By Warren Strobel
WASHINGTON (Reuters) - Senate Republicans on Sunday pressed their demand that the U.S. Congress be allowed to vote on a nuclear agreement with Iran, but signaled they are willing to wait for last week's interim agreement to be finalized before passing judgment.
"Look, the president needs to sell this to the American people, and Congress needs to be involved," said Senator Bob Corker, chairman of the Senate Foreign Relations Committee.
Corker did not condemn the framework deal reached by Iran and major powers in Switzerland on Thursday after months of negotiations, but he cited concerns over inspection provisions and differing accounts from Washington and Tehran over what was actually agreed.
The Tennessee Republican said his committee will go ahead with a planned April 14 vote on legislation requiring President Barack Obama to submit a final nuclear agreement to Congress for review and approval. The deal reached last Thursday is supposed to be the framework for a final agreement to be struck by the end of June.
The bill, supported by both Republicans and many Democrats, would prohibit Obama from suspending sanctions on Iran during a 60-day congressional review. In that period, Congress could approve or disapprove the agreement, or take no action.
Corker told Fox News on Sunday that he had backing from key Democrats for the bill, including New York Senator Chuck Schumer, a prominent Jewish lawmaker who is line to be the new Senate Democratic leader in early 2017. Israel has been strongly critical of the nuclear deal.
Corker acknowledged he did not know if backers of the legislation in the Senate would have the 67 votes needed to override an expected veto by Obama, who says passing the measure would undermine the negotiations with Iran.
"I don’t know if we have 67 votes. ... We have 64 or 65 that we are aware of today. There are many more that are considering this," Corker said.
In an interview with the New York Times published on Sunday, Obama sought to avoid confrontation with Corker and said he hoped a compromise could be reached - but one that would not encroach on presidential prerogatives.
"I do think Senator Corker ... is somebody who is sincerely concerned about this issue and is a good and decent man, and my hope is that we can find something that allows Congress to express itself but does not encroach on traditional presidential prerogatives — and ensures that, if in fact we get a good deal, that we can go ahead and implement it," Obama said.
DEMOCRATS HOLD THE KEY
With Republicans mostly united on the issue, and some, including potential 2016 presidential candidates, fiercely condemning the deal, the key role likely will be played by lawmakers from Obama's Democratic Party.
Many do not trust Iran and fear the verification measures are not adequate. They face energetic lobbying by Israel, whose prime minister, Benyamin Netanyahu, says the deal as currently configured threatens his country's security.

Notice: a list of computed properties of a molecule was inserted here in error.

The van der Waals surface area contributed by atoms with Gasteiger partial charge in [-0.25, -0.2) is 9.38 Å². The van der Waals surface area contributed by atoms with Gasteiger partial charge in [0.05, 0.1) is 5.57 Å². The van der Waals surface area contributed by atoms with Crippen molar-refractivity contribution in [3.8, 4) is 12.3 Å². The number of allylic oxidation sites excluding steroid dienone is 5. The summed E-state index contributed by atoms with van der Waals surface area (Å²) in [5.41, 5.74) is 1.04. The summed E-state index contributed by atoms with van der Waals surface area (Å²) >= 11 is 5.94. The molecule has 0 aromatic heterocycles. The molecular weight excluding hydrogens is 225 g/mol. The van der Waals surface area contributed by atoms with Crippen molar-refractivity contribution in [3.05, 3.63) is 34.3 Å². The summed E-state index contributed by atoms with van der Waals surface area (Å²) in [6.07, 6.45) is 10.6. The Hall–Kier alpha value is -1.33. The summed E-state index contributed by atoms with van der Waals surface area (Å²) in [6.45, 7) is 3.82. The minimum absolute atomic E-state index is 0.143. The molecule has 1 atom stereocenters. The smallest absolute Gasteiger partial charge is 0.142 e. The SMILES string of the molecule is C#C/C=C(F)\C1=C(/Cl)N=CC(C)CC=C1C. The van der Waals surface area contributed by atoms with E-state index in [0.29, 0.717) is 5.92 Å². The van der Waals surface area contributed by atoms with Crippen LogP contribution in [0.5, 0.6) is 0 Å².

While many Democrats are skeptical of Iran, they may be unwilling to hand the U.S. president a major foreign policy defeat.
"Wavering Senate Democrats have been circumspect about the deal reached in Switzerland," said Daniel Harsha, a former Democratic staffer on the House Foreign Affairs Committee.
Until the agreement is finalized and Secretary of State John Kerry testifies about it on Capitol Hill, "you aren't likely to see many Senate Democrats, even those who have publicly backed new sanctions legislation ... publicly pan the agreement," said Harsha, now at Harvard University's Kennedy School.
The agreement reached in Lausanne, Switzerland, would ease economic sanctions on Tehran in return for strict limits on its nuclear sites, centrifuges that can enrich uranium and enriched uranium stockpiles.
Both Corker and Senator Lindsey Graham, a South Carolina Republican, previewed another possible Republican strategy.
If the final agreement with Iran is flawed, they argued, it would be better to keep in place an initial interim deal reached with Iran in November 2013, which contains limits on Tehran's ability to enrich uranium that could be used for a nuclear weapon. All sides believe that is being observed.
"That's one way of looking at this program - keeping the interim deal in place that's been fairly successful, and have a new crack at it with a new president," Graham said on CBS' Face the Nation program.
Even if this strategy were adopted by the United States, however, it was unclear how it would play with the five other powers engaged in the negotiations with Iran - Britain, China, France, Germany and Russia.
(Additional reporting by Howard Schneider and Yeganeh Torbati; Editing by David Storey, Frances Kerry and Dan Grebler)